Mostly singlehanded...what lines should I run aft? - Page 3 - SailNet Community
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post #21 of 157 Old 03-15-2013
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Re: Mostly singlehanded...what lines should I run aft?

I am reminded by this commentary of the old saying "amputation with a dull spoon is possible, it just takes a long time and is very messy." Yes, K. Adlard Coles used to take his poor wife out into the English Channel in the worst of conditions and survived. Frankly I got tired of reading how many times he had to trim the wicks and relight the running lights. I found very little of value in his recounting of his antics. My favorite old salt advice: "If you are thinking it might be time to reef you should have already reefed."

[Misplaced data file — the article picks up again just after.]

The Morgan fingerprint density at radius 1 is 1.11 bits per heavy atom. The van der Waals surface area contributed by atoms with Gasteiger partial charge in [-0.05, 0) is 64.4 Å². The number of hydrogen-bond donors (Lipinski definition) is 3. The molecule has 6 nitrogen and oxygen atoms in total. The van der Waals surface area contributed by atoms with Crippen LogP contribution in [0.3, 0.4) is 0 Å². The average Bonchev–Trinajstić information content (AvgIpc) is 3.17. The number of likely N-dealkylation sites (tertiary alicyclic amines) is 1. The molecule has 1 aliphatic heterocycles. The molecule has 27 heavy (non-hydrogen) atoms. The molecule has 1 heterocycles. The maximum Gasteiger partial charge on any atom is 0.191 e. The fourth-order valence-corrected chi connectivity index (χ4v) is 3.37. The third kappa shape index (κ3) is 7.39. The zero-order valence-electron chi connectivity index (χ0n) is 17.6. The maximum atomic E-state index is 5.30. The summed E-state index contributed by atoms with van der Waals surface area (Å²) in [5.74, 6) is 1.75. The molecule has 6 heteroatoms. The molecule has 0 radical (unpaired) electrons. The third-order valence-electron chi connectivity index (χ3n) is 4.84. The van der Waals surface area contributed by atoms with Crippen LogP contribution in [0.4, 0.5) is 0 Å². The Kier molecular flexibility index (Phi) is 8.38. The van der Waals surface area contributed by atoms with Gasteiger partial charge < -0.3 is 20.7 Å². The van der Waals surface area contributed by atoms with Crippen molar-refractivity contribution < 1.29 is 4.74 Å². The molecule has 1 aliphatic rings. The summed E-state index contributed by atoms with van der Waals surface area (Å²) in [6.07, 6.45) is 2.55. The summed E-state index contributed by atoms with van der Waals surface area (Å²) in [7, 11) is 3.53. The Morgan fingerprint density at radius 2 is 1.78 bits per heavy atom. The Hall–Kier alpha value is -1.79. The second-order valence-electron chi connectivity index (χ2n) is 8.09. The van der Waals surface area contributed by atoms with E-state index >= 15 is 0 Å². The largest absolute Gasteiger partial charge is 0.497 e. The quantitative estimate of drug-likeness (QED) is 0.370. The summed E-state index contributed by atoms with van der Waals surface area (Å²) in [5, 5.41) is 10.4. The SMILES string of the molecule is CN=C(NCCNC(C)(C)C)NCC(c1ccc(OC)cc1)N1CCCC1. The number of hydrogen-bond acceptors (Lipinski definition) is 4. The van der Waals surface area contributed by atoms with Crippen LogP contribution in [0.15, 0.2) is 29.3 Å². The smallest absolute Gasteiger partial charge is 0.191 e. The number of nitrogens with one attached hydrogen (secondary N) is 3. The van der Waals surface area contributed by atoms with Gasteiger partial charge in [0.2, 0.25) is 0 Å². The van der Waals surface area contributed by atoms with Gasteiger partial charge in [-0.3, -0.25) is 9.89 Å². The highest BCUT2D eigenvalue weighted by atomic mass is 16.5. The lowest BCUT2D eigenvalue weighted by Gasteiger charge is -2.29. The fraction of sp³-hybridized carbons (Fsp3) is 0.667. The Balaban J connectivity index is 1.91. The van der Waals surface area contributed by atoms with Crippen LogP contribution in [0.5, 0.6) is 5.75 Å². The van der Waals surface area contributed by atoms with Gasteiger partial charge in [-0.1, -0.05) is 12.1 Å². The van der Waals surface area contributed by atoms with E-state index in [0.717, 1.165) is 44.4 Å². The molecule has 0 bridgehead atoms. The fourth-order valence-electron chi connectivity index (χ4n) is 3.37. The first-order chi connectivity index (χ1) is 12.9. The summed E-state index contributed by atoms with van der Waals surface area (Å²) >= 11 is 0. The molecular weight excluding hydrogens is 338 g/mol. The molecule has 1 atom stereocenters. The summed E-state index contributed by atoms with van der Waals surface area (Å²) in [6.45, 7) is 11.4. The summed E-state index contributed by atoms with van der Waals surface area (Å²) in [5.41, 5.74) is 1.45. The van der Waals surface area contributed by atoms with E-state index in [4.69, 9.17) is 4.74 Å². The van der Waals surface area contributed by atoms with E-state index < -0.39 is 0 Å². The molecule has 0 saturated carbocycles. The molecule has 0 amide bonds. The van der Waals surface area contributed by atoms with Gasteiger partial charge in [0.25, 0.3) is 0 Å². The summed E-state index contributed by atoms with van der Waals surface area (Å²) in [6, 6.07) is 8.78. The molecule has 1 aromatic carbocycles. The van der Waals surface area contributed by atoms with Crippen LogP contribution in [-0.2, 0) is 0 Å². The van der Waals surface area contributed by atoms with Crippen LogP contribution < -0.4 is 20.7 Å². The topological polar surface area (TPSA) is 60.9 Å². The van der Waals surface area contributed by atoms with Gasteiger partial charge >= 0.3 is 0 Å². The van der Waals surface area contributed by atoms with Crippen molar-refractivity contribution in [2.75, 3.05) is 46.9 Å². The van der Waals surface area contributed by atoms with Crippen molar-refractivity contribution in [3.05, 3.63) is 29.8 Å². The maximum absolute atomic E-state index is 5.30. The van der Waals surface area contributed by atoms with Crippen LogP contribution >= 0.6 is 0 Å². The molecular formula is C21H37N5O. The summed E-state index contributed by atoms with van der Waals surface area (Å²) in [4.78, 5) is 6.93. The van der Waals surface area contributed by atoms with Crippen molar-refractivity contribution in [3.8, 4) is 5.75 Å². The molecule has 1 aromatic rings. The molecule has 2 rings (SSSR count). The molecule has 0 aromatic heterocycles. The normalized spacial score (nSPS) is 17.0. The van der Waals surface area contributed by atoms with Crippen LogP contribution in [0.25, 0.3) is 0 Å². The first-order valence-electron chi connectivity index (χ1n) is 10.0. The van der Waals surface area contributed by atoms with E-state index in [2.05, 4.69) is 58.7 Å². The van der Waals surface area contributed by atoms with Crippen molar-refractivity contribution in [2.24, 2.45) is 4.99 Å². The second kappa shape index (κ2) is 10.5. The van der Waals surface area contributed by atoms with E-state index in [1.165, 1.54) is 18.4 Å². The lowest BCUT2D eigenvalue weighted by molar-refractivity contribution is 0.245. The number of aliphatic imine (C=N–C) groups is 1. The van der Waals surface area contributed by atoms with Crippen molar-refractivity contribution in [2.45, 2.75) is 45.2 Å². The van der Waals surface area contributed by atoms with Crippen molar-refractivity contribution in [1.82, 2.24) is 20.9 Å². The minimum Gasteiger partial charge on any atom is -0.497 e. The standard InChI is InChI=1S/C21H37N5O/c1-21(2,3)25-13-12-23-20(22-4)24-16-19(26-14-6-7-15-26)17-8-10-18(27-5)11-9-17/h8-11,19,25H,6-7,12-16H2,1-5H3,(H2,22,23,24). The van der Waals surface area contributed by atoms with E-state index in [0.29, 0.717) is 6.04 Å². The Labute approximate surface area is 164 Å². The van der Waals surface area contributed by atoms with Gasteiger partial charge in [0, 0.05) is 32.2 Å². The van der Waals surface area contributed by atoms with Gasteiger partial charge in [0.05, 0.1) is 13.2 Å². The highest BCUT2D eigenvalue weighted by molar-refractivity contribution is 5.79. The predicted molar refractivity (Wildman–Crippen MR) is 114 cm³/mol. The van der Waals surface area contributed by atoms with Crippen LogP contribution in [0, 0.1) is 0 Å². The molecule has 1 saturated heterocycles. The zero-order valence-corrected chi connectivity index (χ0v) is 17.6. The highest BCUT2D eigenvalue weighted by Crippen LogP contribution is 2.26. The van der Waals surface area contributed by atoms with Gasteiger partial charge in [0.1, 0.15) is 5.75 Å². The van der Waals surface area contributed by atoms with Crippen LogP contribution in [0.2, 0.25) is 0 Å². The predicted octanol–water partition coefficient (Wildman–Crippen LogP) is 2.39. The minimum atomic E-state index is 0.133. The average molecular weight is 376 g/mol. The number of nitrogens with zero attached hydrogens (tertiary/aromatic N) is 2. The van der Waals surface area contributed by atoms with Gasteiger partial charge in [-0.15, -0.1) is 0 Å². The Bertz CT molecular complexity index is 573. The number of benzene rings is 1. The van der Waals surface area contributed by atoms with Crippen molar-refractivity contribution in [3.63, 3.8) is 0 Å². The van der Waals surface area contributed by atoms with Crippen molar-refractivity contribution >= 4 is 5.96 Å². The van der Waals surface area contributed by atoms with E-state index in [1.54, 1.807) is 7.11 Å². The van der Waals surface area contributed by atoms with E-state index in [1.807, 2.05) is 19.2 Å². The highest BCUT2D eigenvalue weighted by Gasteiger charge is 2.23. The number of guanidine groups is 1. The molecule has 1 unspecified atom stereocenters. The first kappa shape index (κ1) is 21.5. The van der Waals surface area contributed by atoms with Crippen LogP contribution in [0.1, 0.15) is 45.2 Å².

For me setting up a boat is about safety first and then convenience. I single hand a great deal in open ocean conditions. In Newfoundland the water temperature was 40 Fahrenheit. Even a splash was a bone chilling experience, a fall into the water attached to a harness and lifeline gave you maybe 5 minutes to get back on board. When you are sailing for 15 or 20 days in a row without stopping or the assistance of other people dealing with conditions others might consider "fun" is exhausting. Waves in the Atlantic are always confused (at least it seems that way.) Spending time at the mast with the boat pitching in weird ways because I can see a thunderstorm bearing down on me is to me not exciting, it is part of what I do because I have to. I prefer to minimize that time, although as pointed out when I reef I do have to go forward to secure the reef point to the gooseneck. (I have played with single line reefing and have not found a solution I like.) Having too many things lashed down or up - spinnaker, boom preventer, whisker pole - when the wind shifts 180 degrees because of the oncoming storm and then back again adds to the exhaustion factor.